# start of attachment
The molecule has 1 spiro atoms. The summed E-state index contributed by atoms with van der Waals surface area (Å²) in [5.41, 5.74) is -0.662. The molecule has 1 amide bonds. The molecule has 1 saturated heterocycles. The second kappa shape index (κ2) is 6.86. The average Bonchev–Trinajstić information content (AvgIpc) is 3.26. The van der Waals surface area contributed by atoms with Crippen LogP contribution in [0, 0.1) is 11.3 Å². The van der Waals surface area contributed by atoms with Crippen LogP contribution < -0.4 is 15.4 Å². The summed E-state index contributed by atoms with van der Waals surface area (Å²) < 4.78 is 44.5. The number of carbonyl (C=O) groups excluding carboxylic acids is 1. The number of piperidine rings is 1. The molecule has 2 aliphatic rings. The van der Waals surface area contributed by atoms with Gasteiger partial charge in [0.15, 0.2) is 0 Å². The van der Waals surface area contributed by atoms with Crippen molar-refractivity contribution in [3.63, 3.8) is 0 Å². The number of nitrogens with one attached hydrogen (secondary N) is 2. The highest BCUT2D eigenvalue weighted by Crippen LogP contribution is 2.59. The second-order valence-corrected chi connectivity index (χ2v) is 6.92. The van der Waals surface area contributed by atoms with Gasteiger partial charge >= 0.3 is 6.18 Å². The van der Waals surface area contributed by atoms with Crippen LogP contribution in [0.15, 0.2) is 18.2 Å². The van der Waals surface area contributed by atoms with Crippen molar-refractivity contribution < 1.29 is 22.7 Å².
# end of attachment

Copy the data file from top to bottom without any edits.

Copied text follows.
The molecule has 1 spiro atoms. The summed E-state index contributed by atoms with van der Waals surface area (Å²) in [5.41, 5.74) is -0.662. The molecule has 1 amide bonds. The molecule has 1 saturated heterocycles. The second kappa shape index (κ2) is 6.86. The average Bonchev–Trinajstić information content (AvgIpc) is 3.26. The van der Waals surface area contributed by atoms with Crippen LogP contribution in [0, 0.1) is 11.3 Å². The van der Waals surface area contributed by atoms with Crippen LogP contribution < -0.4 is 15.4 Å². The summed E-state index contributed by atoms with van der Waals surface area (Å²) < 4.78 is 44.5. The number of carbonyl (C=O) groups excluding carboxylic acids is 1. The number of piperidine rings is 1. The molecule has 2 aliphatic rings. The van der Waals surface area contributed by atoms with Gasteiger partial charge in [0.15, 0.2) is 0 Å². The van der Waals surface area contributed by atoms with Crippen molar-refractivity contribution in [3.63, 3.8) is 0 Å². The number of nitrogens with one attached hydrogen (secondary N) is 2. The highest BCUT2D eigenvalue weighted by Crippen LogP contribution is 2.59. The second-order valence-corrected chi connectivity index (χ2v) is 6.92. The van der Waals surface area contributed by atoms with Gasteiger partial charge >= 0.3 is 6.18 Å². The van der Waals surface area contributed by atoms with Crippen LogP contribution in [0.15, 0.2) is 18.2 Å². The van der Waals surface area contributed by atoms with Crippen molar-refractivity contribution < 1.29 is 22.7 Å².